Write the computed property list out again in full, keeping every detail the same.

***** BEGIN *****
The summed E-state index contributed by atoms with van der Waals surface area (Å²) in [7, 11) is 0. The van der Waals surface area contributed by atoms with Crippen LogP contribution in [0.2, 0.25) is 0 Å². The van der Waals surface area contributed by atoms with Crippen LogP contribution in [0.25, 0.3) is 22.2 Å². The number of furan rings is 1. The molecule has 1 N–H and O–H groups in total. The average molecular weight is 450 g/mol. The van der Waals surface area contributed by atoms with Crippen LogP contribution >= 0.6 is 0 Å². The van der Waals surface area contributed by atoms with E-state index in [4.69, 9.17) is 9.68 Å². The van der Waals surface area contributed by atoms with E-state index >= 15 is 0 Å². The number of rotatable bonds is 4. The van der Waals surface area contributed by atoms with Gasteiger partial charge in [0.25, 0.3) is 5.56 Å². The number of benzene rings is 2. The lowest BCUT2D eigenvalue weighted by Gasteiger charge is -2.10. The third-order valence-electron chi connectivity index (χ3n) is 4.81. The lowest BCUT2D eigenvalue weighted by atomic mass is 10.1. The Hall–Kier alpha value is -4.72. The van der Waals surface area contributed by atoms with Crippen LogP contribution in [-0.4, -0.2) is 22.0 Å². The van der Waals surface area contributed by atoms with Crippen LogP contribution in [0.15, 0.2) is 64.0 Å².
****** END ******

The summed E-state index contributed by atoms with van der Waals surface area (Å²) in [7, 11) is 0. The van der Waals surface area contributed by atoms with Crippen LogP contribution in [0.2, 0.25) is 0 Å². The van der Waals surface area contributed by atoms with Crippen LogP contribution in [0.25, 0.3) is 22.2 Å². The number of furan rings is 1. The molecule has 1 N–H and O–H groups in total. The average molecular weight is 450 g/mol. The van der Waals surface area contributed by atoms with Crippen LogP contribution >= 0.6 is 0 Å². The van der Waals surface area contributed by atoms with E-state index in [4.69, 9.17) is 9.68 Å². The van der Waals surface area contributed by atoms with E-state index >= 15 is 0 Å². The number of rotatable bonds is 4. The van der Waals surface area contributed by atoms with Gasteiger partial charge in [0.25, 0.3) is 5.56 Å². The number of benzene rings is 2. The lowest BCUT2D eigenvalue weighted by Gasteiger charge is -2.10. The third-order valence-electron chi connectivity index (χ3n) is 4.81. The lowest BCUT2D eigenvalue weighted by atomic mass is 10.1. The Hall–Kier alpha value is -4.72. The van der Waals surface area contributed by atoms with Crippen LogP contribution in [-0.4, -0.2) is 22.0 Å². The van der Waals surface area contributed by atoms with Crippen LogP contribution in [0.15, 0.2) is 64.0 Å².